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What is passive design: an introduction to passive design for Australian homeowners

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passive design

We all dream of owning a house that’s great to look at and comfortable to live in. Although technological advances can make a house comfortable, like heating and air-conditioning systems, most of them involve consuming electricity and can result in expensive utility bills. The good news is there is a way for you to have a comfortable but energy-efficient home with the help of passive design. This article will tell you everything you need to know about passive design and how to use it to design a comfortable, energy-efficient, affordable, and eco-friendly house. 

What is passive design?

Passive design is a standard for energy efficiency in a building. This principle uses several techniques in house design, so you have a naturally cool house during summer and stays warm during winter. What’s great about this concept is you can have a house with an ideal temperature without relying on artificial and costly heating or cooling methods. Aside from saving money, you are reducing your house’s carbon footprint and helping stave off global warming.

passive design

Benefits of passive design

Comfort

A passive house is more comfortable than a regular home because the interior temperature stays at optimum levels. If you live in an area that experiences extreme temperatures frequently, you will enjoy having a passive house because the interior temperature is always comfortable no matter how hot or cold it is outside. 

High Quality

A passive house utilises a design that takes advantage of high insulation levels to control interior temperatures. The insulation that passive houses use does an excellent job of eliminating cold corners and preventing excessive heat loss. A passive is also airtight and prevents moisture build-up that can damage its foundation and shorten its lifespan. 

Eco-friendly

A passive house uses little energy and has a minimal carbon footprint. This means that you will have a home that can help conserve energy resources for future generations to use. The reduction in fuel consumption also means reducing the greenhouse gases resulting from producing electricity.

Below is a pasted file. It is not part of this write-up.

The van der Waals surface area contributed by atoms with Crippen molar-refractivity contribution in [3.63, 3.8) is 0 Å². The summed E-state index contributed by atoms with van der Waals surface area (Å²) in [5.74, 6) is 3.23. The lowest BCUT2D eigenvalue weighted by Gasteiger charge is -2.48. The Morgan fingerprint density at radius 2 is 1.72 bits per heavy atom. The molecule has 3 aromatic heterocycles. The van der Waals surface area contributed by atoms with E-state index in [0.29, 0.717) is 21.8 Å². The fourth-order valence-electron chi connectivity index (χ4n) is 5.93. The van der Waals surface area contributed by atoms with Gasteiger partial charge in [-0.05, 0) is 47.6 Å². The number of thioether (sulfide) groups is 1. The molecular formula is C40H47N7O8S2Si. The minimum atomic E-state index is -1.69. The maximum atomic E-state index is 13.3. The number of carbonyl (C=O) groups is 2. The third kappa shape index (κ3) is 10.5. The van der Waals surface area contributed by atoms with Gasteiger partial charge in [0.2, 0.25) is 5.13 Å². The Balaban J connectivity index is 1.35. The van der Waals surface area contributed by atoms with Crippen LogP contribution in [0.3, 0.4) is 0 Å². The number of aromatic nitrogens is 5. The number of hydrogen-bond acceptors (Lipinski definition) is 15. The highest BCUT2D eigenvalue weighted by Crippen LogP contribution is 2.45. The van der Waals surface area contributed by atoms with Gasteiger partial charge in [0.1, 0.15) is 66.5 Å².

Affordability

Although building a passive house may cost more than a conventional house, you can expect long-term savings when you have a passive home. A passive home consumes less electricity for cooling and heating, so you can expect to pay lower electric bills.

As mentioned earlier, a passive house is airtight and reduces the likelihood of damage due to moisture build-up, which means a reduction in the possibility of expensive repairs due to water damage. 

If you are planning to sell your house in the future, a passive home design can also increase the value of your home. You can use the low electrical consumption as a selling point to entice buyers and command a higher selling price for your home.

Request a free quote so you can have an idea of how much your house design will cost.

passive design

Versatility

Using passive design is applicable not just for residential buildings but also for commercial and industrial buildings. What’s even better is that you can use this design principle not just for new buildings but also for old buildings. If you own an old house and are planning to renovate or remodel, you can speak with a building design expert about incorporating passive home principles in your renovations.

high-ceiling living room

Critical factors of passive design

Orientation

Carefully choosing the orientation of your house can go a long way towards making it a passive home because orientation can influence how your home receives natural heat. 

If you live in a naturally hot and humid area, you should have a house that is not facing the sun directly to avoid direct exposure. If you have an existing house, you can reduce exposure to the sun by building a wall that reduces the amount of time your house is exposed to the sun. 

For houses in areas that experience extreme cold temperatures, a house should face north to get as much sunlight as possible, especially during the winter months. 

passive design

Building materials

When selecting materials to use on the house, homeowners often consider materials that are durable or those that would look amazing for the house design they have in mind. However, aside from aesthetics, building materials absorb, store, release, and distribute heat throughout your house, and this property is called thermal mass. 

Materials with thermal mass use their density and conductivity to keep a house’s internal temperature stable.